In this digital age where false news are widespread and “alternative facts” are offered, it is time for artists, historians, and those in academe to “claim their space” and present history truthfully.
This is according to Grace Javier Alfonso, artist, professor, and curator of the ongoing exhibition entitled, Sining Saysay: Philippine History in Art at Gateway Gallery in Quezon City.
“The fact that everybody says there’s so much trash in the internet, too much alternative facts, that you cannot tell anymore (which are true), what is important is for the those in the academe, the artists, and historians to claim our space in these digital times whether physically in this gallery, and eventually put it somewhere that is accessible to everyone. I think that is our responsibility,” Alfonso shared to InterAksyon in an interview during the exhibit’s recent media event.
“So much research has gone to each and every mural, and they’ve (artists and historians) done their share. Now, it’s up to our audience to be armed (with knowledge), and for them to know how to process, and make sure that they wind up with critical thinking. I think this is part of that move for claiming our space so there is less and less space for trash,” she added.
Upgrading the exhibit two years after its opening, 10 of the 30 large mural paintings depicting Philippine history from prehistoric times up to the presidency of Benigno Aquino III, now have an augmented reality (AR) feature.
“Sining Saysay was a concept telling Philippine history. ‘Sining‘ for art and ‘saysay‘ because there is relevance in telling the story,” Alfonso said.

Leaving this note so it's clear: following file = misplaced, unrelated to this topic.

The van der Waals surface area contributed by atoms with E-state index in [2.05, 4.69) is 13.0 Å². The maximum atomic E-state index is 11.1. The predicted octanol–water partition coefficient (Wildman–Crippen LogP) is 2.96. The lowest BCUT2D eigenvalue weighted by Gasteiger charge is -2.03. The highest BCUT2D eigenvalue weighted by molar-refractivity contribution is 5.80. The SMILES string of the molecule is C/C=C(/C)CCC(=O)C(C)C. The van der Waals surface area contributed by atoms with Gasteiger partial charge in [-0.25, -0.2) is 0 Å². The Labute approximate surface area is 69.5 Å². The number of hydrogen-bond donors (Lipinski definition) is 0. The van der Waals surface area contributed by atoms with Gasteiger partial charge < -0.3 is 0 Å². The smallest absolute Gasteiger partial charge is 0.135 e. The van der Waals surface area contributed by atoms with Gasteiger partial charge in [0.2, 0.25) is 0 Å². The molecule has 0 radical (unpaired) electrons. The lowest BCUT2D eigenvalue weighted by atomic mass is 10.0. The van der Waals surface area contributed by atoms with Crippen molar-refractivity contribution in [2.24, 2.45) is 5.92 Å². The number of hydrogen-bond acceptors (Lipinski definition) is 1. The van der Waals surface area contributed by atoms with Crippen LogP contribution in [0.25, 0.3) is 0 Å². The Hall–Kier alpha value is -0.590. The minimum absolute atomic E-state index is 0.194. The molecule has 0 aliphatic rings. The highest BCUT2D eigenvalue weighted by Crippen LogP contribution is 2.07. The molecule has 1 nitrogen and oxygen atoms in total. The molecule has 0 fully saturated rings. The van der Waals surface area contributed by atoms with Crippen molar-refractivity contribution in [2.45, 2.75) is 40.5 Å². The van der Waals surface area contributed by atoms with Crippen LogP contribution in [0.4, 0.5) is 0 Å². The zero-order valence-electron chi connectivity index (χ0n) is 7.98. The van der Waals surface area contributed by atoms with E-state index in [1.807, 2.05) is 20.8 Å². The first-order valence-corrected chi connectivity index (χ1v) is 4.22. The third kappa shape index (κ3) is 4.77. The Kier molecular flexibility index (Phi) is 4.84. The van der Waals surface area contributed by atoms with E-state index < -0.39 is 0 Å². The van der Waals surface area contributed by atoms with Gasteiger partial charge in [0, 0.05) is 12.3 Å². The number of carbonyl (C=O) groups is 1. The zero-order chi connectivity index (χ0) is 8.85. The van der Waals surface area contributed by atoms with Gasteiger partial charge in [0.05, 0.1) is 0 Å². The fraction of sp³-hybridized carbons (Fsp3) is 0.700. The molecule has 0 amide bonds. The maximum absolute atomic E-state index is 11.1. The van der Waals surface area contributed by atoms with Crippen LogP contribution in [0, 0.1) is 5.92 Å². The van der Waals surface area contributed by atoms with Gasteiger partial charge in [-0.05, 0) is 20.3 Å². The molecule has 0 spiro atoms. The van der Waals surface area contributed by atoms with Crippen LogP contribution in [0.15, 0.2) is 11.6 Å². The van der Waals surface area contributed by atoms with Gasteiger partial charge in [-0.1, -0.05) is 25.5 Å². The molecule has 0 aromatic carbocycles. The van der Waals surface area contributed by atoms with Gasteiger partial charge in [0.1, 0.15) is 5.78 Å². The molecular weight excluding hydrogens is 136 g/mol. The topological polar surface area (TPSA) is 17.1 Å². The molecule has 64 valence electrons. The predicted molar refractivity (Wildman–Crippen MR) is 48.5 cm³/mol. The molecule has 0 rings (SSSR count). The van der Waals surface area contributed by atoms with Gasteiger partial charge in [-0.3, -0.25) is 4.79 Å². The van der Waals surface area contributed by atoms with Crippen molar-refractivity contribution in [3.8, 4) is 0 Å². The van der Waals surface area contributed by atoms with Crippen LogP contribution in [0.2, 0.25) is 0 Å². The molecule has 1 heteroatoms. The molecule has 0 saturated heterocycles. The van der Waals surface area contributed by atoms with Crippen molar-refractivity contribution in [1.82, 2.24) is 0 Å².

“By applying the AR feature, It puts the exhibit on the digital level. It puts it on the language of the younger people. It makes this exhibit more participatory, and it also brings the audience or the gallery clients into a multimedia type of experience,” she added.
A partnership between Araneta Center and University of the Philippines, the exhibit, which is free of admission fees, also aims to make arts an culture accessible to the public, especially the younger generation.
Rowell Recinto, one of the executive members of Gateway Gallery said, “Consistent with our objective to foster accessibility to arts, culture, and history, we decided to marry art and technology so that we can reach out to an increasingly digital-savvy generation.”
“One thing we’re very careful of when we are doing the story for each of these artworks is that we stay true to history. No alternative facts, no revisionists. We made sure that we had historians. They really reviewed the script; they reviewed the execution. What you are going to see is a statement of fact rather than statement of interpretation,” he added.
To experience the 30-minute long tour of the exhibit, one has to download the free Layar app on a mobile phone. Once finished, open the mobile app, and scan a painting. A video with audio and English subtitles telling the story behind the painting will then play on your device.
Besides highlighting the importance of presenting historical facts truthfully, the organizers of the exhibition also underscored the significance of remembering the past.
“History teaches you a lot of lessons, and they are lessons viewed on hindsight,” Recinto shared.
For Alfonso, the exhibit helps the viewers to better know their identity as Filipinos, and at the same time, foster a “spirit of nationhood.”
“When you go through this, you find your identity, you find your Filipinoness, and we have to have that. It is very important for us to know who we really are, what our history is, and what we are fighting for. I think that’s more important.
Gateway Gallery is open Mondays to Sundays at 10 a.m. to 7 p.m.